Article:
Brian Niiya, content director of Densho Encyclopedia and editor of “Encyclopedia of Japanese American History: An A-to-Z Reference,” shares the story of his family.

His mother, Alice Asami, and seven of her family members were interned at Crystal City in 1943 prior to being repatriated to Japan on the second voyage of the MS Gripsholm. Niiya’s grandfather, Shoichi Asami, was managing editor of Nippu Jiji newspaper in Honolulu.

“My mom had largely fond memories of Crystal City because it was the last time their whole family was together,” Niiya recalled. “After her father was interned on Pearl Harbor day, the family had a difficult time in Hawaii, and she remembers living conditions there as being pretty good, especially compared with what they had to endure later. But theirs was certainly not the typical experience or reaction.”

Shoichi and his son, Harold, died in 1945 on the Awa Maru after torpedoes from the USS Queenfish attack submarine killed all but one of the ship’s 2,004 passengers. The Asami family’s story is chronicled in “Our House Divided: Seven Japanese American Families in World War II” by Tomi Kaizawa Knaefler.

The Crystal City internees who began to rebuild their lives faced another tribulation. The false “troublemaker” label attached to the Crystal City camp is a punishing stigma that still haunts many Crystal City internees today. It was a label born from a chilling assumption of racial guilt rather than any military or other intelligence.

“Although there was a great deal of paranoia about the Issei and Kibei, and despite the fact that these special DOJ camps were set up to incarcerate them specifically, after the end of the war not a single person was successfully prosecuted and convicted of a crime related to sabotage and espionage,” said Hirabayashi. “So, the so-called stigma of being in a DOJ camp like Crystal City is really based on a twisted notion of ‘guilt by reason of race.’ Not on any actual evidence of pro-Japan, anti-U.S. activity.”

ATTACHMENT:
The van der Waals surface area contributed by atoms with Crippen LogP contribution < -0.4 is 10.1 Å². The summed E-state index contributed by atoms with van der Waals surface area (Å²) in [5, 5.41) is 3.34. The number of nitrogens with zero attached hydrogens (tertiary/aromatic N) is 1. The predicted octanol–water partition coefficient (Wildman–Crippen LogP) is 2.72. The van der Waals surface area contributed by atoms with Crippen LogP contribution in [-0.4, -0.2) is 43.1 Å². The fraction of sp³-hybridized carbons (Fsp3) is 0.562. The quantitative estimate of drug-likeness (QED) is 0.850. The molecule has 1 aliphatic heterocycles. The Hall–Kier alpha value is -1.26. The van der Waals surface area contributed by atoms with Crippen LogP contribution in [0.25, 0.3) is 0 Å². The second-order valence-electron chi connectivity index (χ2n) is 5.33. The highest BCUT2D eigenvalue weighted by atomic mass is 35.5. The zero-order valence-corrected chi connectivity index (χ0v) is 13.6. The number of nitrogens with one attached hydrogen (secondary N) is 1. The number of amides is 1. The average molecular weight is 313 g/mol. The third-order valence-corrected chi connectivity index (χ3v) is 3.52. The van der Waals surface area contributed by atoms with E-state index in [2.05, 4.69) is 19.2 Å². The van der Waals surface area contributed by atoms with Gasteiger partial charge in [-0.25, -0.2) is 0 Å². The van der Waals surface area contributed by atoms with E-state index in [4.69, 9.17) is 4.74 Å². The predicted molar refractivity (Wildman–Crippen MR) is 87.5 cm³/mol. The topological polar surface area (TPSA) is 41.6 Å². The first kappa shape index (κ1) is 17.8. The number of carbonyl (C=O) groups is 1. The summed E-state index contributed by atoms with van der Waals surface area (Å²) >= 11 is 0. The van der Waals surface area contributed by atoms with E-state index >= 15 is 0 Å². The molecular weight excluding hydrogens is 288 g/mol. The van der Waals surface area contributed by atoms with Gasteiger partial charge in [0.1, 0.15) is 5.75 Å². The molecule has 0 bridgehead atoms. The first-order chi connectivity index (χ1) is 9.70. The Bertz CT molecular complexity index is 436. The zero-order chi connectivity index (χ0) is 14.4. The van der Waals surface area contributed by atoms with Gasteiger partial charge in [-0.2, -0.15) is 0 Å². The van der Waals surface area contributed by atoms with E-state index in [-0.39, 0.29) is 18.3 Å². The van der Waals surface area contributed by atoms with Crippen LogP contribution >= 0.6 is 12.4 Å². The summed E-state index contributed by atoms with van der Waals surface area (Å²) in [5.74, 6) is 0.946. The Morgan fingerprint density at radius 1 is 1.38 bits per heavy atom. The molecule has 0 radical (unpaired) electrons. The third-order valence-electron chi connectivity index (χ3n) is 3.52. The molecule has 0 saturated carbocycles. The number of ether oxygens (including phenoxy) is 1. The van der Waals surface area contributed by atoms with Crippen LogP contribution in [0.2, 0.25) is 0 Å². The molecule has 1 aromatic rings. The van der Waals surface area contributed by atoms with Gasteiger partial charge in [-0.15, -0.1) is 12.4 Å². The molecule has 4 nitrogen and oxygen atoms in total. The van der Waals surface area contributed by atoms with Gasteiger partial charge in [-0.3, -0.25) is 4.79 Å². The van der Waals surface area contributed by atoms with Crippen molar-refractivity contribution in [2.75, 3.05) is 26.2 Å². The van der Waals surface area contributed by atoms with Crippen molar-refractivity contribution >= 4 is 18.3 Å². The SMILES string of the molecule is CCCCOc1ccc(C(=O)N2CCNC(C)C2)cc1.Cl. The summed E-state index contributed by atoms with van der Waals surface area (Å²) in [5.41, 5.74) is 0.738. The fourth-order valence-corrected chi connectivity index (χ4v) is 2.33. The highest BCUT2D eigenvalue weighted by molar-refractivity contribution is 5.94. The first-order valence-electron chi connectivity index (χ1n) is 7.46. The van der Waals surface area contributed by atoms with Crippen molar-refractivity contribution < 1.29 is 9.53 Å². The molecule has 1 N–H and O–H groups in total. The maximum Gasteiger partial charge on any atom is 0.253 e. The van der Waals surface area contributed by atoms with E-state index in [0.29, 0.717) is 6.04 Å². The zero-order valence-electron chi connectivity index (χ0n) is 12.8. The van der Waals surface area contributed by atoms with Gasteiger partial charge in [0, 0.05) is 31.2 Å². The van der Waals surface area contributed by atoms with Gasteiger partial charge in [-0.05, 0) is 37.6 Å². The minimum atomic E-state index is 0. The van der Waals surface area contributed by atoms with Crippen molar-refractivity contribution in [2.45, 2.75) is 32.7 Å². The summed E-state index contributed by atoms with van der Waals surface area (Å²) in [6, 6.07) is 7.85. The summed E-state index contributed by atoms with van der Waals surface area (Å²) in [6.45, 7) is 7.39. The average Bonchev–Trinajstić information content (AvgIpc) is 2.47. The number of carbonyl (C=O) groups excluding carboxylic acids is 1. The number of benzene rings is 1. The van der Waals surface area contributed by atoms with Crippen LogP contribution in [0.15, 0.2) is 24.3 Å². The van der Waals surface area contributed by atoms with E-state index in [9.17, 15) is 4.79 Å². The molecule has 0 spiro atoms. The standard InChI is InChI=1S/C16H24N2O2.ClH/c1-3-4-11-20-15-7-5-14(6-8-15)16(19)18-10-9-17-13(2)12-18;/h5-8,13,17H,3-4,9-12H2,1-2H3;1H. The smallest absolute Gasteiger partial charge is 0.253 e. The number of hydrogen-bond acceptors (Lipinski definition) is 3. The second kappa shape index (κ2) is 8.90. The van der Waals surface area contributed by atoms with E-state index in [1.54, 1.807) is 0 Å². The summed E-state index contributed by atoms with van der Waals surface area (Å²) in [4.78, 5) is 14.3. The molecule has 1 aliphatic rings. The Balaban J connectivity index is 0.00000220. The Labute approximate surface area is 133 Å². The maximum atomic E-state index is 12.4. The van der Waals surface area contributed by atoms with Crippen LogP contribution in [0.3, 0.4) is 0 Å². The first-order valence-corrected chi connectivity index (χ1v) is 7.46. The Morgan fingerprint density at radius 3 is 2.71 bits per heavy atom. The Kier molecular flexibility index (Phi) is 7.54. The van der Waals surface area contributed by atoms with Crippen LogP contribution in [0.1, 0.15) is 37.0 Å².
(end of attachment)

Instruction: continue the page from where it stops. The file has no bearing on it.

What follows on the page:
In his discussions with many Hawaii internee families, Niiya found that some were shut out from their own communities.

“Whereas all Japanese Americans living on the West Coast were thrown into camps, it was only a select group that went to places like Crystal City; therefore, regardless of the reason people were there, the idea that they were in a ‘special’ camp led to rumors that they must be guilty of something. In Hawaii, internee families also talk about how former friends and acquaintances shunned them out of fear that associating with them would lead the FBI and Army to target them as well.”

The families who lived and endured behind Crystal City’s barbed wires and under the watchful eyes of armed guards possess a myriad of precious stories.

An Utsushigawa family photo featuring Sumi (center) and her two sisters, along with their parents, Tokiji and Nobu.

Many of these stories have been painstakingly captured and preserved to the credit of Sumi (Utsushigawa) Shimatsu and her daughter, Paula Shimatsu, who affectionately refers to the Crystal City families as her “aunties” and “uncles.”

Sumi, her mother, Nobu, and her father, Tokiji, were interned at Crystal City. Before the war, life in Los Angeles was described as idyllic for the Utsushigawa family. Tokiji was the first Japanese photographer in Los Angeles. The family lived in an apartment above the Mikawaya confectionary and was part of a close-knit community. That life was forever altered after the Japanese attack on Pearl Harbor.